As API prices surge, the pharma industry is requesting the Government to bring in some time-bound amendments in the DPCO 2013. Sudhir Malhotra, President, Federation of Pharma Entrepreneurs (FOPE) said, “To prevent the shortage of essential medicines in the domestic market, we are requesting the DoP to consider our recommendations about relaxing the provision of para 13 (2) of the DPCO 2013. So, all those manufacturers who are selling essential medicines below the ceiling prices can also follow the ceiling price and not have to discontinue the product.”
Ketan Patel, Chairman and Managing Director, Troikaa Pharmaceuticals explained, “For any product, when the price of the API used in it rises, the cost increases while the profit margin decreases. As per DPCO 2013, a limited increase in the MRP is permitted on an annual basis. If this increase of MRP does not absorb the increased cost of the API, the manufacturer suffers. The government must develop a mechanism to ensure that the profit margins, which are already low, are not further eroded.”
He continued, “This is even more relevant in the case of low-value products where the unit price is below Rs 4. The profits margin is in paise and that gets further eroded. This justifies the demand of the industry to remove drugs with low unit price, out of price control.”
In its representation to the DoP, the associations have also suggested that a provision of price fixation of the new drug is added to clause 6 of para 15 of DPCO 2013. As per the Para 15 (2) of DPCO 2013, every manufacturer of the new drug needs to file for price approval application in Form 1. And, Para 15 (6) prohibits from selling any new drug at a price higher than price already fixed by the Government.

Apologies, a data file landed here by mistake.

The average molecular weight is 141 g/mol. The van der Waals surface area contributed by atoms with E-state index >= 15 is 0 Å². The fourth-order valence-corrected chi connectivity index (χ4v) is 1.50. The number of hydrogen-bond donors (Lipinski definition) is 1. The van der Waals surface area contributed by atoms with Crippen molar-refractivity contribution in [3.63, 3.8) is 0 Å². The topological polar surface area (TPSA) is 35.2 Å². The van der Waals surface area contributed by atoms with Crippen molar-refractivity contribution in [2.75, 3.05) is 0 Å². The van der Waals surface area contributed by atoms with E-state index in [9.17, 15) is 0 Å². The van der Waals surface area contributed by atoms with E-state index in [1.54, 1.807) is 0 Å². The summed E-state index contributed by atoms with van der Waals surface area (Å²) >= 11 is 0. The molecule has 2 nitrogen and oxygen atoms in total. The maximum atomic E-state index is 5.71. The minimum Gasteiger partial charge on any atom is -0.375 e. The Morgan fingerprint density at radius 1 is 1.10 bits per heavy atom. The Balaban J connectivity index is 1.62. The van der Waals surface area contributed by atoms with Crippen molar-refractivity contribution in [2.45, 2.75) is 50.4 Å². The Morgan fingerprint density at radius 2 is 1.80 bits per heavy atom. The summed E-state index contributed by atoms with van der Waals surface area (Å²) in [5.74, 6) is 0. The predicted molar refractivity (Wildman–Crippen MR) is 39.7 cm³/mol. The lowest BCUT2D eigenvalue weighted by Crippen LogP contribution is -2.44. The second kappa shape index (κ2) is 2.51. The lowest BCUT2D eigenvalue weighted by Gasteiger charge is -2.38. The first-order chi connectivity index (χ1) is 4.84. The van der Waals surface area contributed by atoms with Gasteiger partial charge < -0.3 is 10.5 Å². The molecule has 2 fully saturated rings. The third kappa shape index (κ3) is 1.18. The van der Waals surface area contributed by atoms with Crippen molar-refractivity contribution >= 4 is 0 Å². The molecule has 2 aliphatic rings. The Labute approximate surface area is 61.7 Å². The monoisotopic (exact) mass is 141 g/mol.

Harish Jain, Secretary, Karnataka Drugs and Pharmaceutical Manufacturers Association emphasised, “The price of a new drug as defined under DPCO is already fixed by the Government, then there is no need for every manufacturer to approach the NPPA with Form 1 application. As long as the manufacturer sells at a price equal to or lower than the price so fixed, it is deemed to be complying with the law. However, there is a lot of confusion amongst regulators as well as industry, hence a clarification from the NPPA will go a long way in ease of doing business.”
The associations have requested the Government to take corrective actions immediately to help the industry overcome the challenge of surging prices of active pharmaceutical ingredients (APIs) and ensure continued supply of essential medicines in the country.
Patel also stated that the COVID 19 pandemic has shown the strengths of the Indian pharma industry. The government must have a pragmatic approach and allow the industry to protect its profits. This would enable manufacturers to plough them back into the business and provide cost-effective medicines to our country, will increasingly dominating the international markets.